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Impact of Smoke-free laws on Preterm Birth. Kristin Ashford, PhD, APRN Joyce Robl , EdD , MS, CGC Ruth Ann Shepherd, MD, FAAP. Presenter Disclosures. No relationships to disclose.

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Impact of smoke free laws on preterm birth

Impact of Smoke-free laws on Preterm Birth

Kristin Ashford, PhD, APRN

Joyce Robl, EdD, MS, CGC

Ruth Ann Shepherd, MD, FAAP

Presenter disclosures
Presenter Disclosures

No relationships to disclose

The following personal financial relationships with commercial interests relevant to this presentation existed during the past 12 months


  • The unintended health consequences of primary and secondhand smoke (SHS) exposure on adults and children are evident.

  • There is no safe level of SHS (Surgeon General, 2006)

  • SHS contains approximately 4,000 chemicals, is responsible for nearly 3,000 cases of lung cancer deaths among nonsmokers each year, and affects more than 22 million US children annually (Surgeon General, 2006).

  • A growing body of evidence and two recent meta-analyses support the associations between SHS and increased risk for low birth weight, smaller head circumference, stillbirth and preterm birth (Ashford et al., 2010, Hegaard et al., 2006, CDC, 2006, Salmasi et al., 2010, Leonardi-Bee et al., 2011).

  • Nonsmoking pregnant women exposed to SHS smoke have a 23% higher risk for stillbirth and 13% more likely to have a child with a congenital malformation (Leonardi-Bee et al., 2011).

Smokefree laws and perinatal health
Smokefree Laws and Perinatal Health

  • First US report on the effects of city-wide smoking ban on perinatal health was conducted in Pueblo, Colorado (Page et al., 2012)

  • Enacted July 1st 2003

  • Significant reductions in maternal smoking (38%): preterm birth (23%)

International smokefree laws and perinatal health
International Smokefree Laws and Perinatal Health

  • Ireland (2004): first country to adopted a comprehensive country-wide smoke-free policy

  • Italy (2005): significant reductions in first and SHS exposure

  • Scotland (2006) enacted the Smoking, Health and Social Care Bill prohibiting smoking in all enclosed public places (Mackay et al., 2012).

    • Preterm Delivery, Spontaneous Preterm Labor, Small for gestational age (SGA)

  • Spain reported a significant decrease in infants exposed to SHS during pregnancy following a comprehensive public ban (Puig et al., 2012).

  • China: nonsmoking pregnant women whose husbands were smokers reported increased exposure to SHS in home following smoke-free policy (Yao et al., 2009)


To determine the impact of smoke-free laws on three key perinatal outcomes in Kentucky communities that have adopted legislation to ban public smoking:

  • community risk for preterm birth (PTB)

  • smoking prior to pregnancy (PRIOR)

  • low birth weight (LBW)

    Secondary Aim: To determine the impact of strength

    of smokefree law on perinatal outcomes


  • This study used Kentucky live birth certificate files from 2004 to 2009 in Kentucky counties/cities with smoke-free laws/ordinances.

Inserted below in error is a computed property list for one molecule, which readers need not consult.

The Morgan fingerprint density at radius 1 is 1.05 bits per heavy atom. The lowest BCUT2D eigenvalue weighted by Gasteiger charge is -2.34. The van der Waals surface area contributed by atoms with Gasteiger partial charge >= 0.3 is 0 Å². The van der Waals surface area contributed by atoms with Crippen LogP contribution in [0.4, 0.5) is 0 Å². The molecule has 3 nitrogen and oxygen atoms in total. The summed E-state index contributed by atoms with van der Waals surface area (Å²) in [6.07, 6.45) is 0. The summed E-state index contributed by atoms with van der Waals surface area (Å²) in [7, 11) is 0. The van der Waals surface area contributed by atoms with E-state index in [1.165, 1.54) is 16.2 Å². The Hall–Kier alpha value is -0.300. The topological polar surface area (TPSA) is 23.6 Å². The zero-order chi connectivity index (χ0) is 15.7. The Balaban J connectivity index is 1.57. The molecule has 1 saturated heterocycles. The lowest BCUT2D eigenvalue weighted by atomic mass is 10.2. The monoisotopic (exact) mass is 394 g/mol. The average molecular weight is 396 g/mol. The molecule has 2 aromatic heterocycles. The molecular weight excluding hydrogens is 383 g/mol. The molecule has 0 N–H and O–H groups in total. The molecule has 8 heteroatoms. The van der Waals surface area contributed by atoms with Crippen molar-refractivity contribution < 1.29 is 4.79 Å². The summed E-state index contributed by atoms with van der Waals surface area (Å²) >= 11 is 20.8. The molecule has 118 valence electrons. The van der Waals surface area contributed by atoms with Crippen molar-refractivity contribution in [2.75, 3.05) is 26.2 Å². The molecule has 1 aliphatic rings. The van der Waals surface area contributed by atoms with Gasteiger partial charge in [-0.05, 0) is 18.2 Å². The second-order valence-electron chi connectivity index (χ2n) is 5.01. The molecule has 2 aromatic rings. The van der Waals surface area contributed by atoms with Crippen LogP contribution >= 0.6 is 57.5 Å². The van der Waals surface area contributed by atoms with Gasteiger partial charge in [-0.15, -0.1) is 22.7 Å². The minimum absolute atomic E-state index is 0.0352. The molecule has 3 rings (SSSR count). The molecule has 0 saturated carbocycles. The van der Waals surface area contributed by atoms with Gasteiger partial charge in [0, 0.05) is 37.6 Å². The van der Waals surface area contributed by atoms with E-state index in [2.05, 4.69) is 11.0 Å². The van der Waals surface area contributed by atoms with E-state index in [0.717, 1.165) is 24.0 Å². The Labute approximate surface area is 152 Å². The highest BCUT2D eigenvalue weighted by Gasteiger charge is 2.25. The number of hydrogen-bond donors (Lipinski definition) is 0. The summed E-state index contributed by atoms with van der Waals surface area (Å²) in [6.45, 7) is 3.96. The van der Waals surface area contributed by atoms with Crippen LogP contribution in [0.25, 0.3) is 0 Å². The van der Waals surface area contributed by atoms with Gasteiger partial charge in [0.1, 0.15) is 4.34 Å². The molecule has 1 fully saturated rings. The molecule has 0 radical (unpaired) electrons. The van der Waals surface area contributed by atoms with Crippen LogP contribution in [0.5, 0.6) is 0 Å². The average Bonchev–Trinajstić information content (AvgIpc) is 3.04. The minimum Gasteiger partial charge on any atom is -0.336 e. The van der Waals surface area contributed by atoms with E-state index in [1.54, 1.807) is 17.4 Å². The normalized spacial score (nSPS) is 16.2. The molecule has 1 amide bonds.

• Records were classified into pre-law and post-law based on at least one year prior to and after implementation, respectively with exclusion of implementation years.

  • Laws with smoke-free enclosed public places were classified as strong (smoke-free enclosed public places) or weak (significant exemptions).

  • Non-singleton births were excluded from the analyses.

Data analysis
Data Analysis

  • Descriptive demographic statistics

  • Chi square analyses compared the births pre-and post-law.

  • Multivariable logistic regressions were completed to relate LBW, PTB and PRIOR to ordinance timing, strength of law, and demographic explanatory variables.

  • All analyses were completed using SAS version 9.2

Sample demographic characteristics n 75 234 live birth certificate records
Sample Demographic CharacteristicsN=75,234 live birth certificate records


Chi-square Analyses for Perinatal Outcomes

(Significance p < .05*)



* significance level p < .05

  • Covariates in the Logistic Regression: Age, Race, Ethnicity, Education, Marital Status, Payor Source, Strength of Law


  • Significant reductions in PTB and PRIOR were observed in communities post-law compared to pre-law (p <.0001). Births after implementation had reduced odds for PTB [Estimated Odds Ratio 0.87 (95% Confidence Interval 0.83-0.93)] and PRIOR [0.76 (0.73-0.79)].

  • Comprehensive strong laws demonstrated reduced odds for PTB [0.94 (0.88-0.997) and PRIOR [0.94 (0.90-0.99) compared to weak laws when controlling for the other variables.

  • Overall, there were no significant associations identified for LBW.


  • Self report via Live Birth Certificate Records

    • Self report of smoking during perinatal period may not be reliable due to high deception rates

  • Lack of biomarker validation of smoking status


  • This is one of the first studies in the US to examine the impact of large scale, community-based smoke-free laws on perinatal health outcomes.

  • Our study was consistent with the initial US report regarding significant reductions in PTB.

  • Communities can reduce smoking before pregnancy, reduce SHS to pregnant women and children, and decrease preterm birth rates through sustained and comprehensive smoke-free policies.

  • Strength of smoke-free policy positively impacts preterm birth and smoking three months prior to pregnancy rates when compared to less stringent laws that allow smoking exemptions.

Questions contact kristin ashford uky edu university of kentucky college of nursing
QuestionsContact: University of Kentucky College of Nursing